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Echeveria gibbiflora

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Scientific Name

Echeveria gibbiflora DC.

Synonyms

Cotyledon gibbiflora, Echeveria campanulata, Echeveria grandifolia, Echeveria grandis

Scientific Classification

Family: Crassulaceae
Subfamily: Sedoideae
Tribe: Sedeae
Subtribe: Sedinae
Genus: Echeveria

Description

Echeveria gibbiflora is one of the largest species, with broad, more or less glaucous leaves. It is a succulent perennial with short-stemmed rosettes up to 12 inches (30 cm) tall and up to 16 inches (40 cm) in diameter. Leaves are spoon-shaped, reddish-green and up to 8 inches (20) cm long. Flowers are bell-shaped, red and yellow and appear on up to 32 inches (80 cm) long stems.

Photo via agoracactus.com.ar

Hardiness

USDA hardiness zones 9b to 10b: from 25 °F (−3.9 °C) to 40 °F (+4.4 °C).

How to Grow and Care

Most of the common Echeveria species are not complicated succulents to grow, provided you follow a few basic rules. First, be careful never to let water sit in the rosette as it can cause rot or fungal diseases that will kill the plant. Additionally, remove dead leaves from the bottom of the plant as it grows. These dead leaves provide a haven for pests and Echeverias are susceptible to mealy bugs. As with all succulents, careful watering habits and plenty of light will help ensure success.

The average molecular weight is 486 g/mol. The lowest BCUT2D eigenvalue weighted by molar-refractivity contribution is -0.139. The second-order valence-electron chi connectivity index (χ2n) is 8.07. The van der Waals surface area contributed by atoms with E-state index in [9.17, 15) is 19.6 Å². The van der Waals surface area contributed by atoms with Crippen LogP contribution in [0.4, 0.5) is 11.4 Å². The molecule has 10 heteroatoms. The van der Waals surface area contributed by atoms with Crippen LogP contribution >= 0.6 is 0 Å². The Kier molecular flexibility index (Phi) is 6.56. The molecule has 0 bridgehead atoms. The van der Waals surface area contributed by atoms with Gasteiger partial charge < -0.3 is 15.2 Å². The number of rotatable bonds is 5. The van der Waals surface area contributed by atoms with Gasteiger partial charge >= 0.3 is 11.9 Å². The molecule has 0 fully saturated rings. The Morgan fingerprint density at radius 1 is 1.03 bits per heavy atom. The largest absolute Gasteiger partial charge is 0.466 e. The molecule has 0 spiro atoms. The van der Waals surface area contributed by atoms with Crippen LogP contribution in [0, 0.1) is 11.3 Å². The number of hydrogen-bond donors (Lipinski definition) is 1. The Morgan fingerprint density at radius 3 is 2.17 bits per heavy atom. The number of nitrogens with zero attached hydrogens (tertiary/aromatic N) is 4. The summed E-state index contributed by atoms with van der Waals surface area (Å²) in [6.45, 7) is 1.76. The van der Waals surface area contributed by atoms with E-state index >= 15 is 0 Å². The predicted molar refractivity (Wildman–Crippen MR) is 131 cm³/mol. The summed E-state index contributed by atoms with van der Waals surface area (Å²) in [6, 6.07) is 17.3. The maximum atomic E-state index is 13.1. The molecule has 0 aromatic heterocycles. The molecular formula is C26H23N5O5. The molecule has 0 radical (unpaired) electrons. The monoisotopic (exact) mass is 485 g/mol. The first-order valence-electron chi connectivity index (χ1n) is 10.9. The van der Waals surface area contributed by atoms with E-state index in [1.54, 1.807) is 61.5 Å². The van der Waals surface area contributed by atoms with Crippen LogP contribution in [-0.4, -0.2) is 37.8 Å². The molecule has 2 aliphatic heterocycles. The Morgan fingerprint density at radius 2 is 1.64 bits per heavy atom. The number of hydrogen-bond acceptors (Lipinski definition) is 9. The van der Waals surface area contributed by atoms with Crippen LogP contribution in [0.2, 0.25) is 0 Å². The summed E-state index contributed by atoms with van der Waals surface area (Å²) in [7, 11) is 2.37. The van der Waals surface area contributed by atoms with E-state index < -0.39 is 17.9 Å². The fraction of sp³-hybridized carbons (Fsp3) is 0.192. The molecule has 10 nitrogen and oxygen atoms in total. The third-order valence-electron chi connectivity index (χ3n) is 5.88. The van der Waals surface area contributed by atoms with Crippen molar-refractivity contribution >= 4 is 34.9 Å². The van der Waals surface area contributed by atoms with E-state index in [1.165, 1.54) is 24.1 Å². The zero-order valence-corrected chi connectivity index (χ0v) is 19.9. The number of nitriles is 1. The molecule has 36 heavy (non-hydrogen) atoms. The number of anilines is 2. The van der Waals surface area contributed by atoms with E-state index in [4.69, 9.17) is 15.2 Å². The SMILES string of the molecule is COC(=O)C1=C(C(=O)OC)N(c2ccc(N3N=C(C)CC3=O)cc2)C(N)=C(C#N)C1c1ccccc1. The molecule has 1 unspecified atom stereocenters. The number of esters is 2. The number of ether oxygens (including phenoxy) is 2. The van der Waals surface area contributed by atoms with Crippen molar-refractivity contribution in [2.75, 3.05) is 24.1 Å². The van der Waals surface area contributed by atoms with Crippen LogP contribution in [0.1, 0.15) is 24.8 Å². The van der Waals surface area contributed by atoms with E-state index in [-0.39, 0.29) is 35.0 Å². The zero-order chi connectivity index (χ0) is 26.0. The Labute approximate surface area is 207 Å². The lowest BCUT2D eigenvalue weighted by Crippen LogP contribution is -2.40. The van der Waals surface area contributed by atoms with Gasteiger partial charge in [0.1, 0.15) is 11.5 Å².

Repot as needed, preferably during the warm season. To repot a succulent, make sure the soil is dry before repotting, then gently remove the pot. Knock away the old soil from the roots, making sure to remove any rotted or dead roots in the process. Treat any cuts with a fungicide

Most Echeverias can be easily propagated from leaf cuttings, although a few are better from seeds or stem cuttings. To propagate a leaf cutting, place the individual leaf in a potting soil for succulents and cover the dish until the new plant sprouts.

Learn more at How to Grow and Care for Echeveria.

Origin

Echeveria gibbiflora is native to Mexico and Guatemala.

Subspecies, Varieties, Forms, Cultivars and Hybrids

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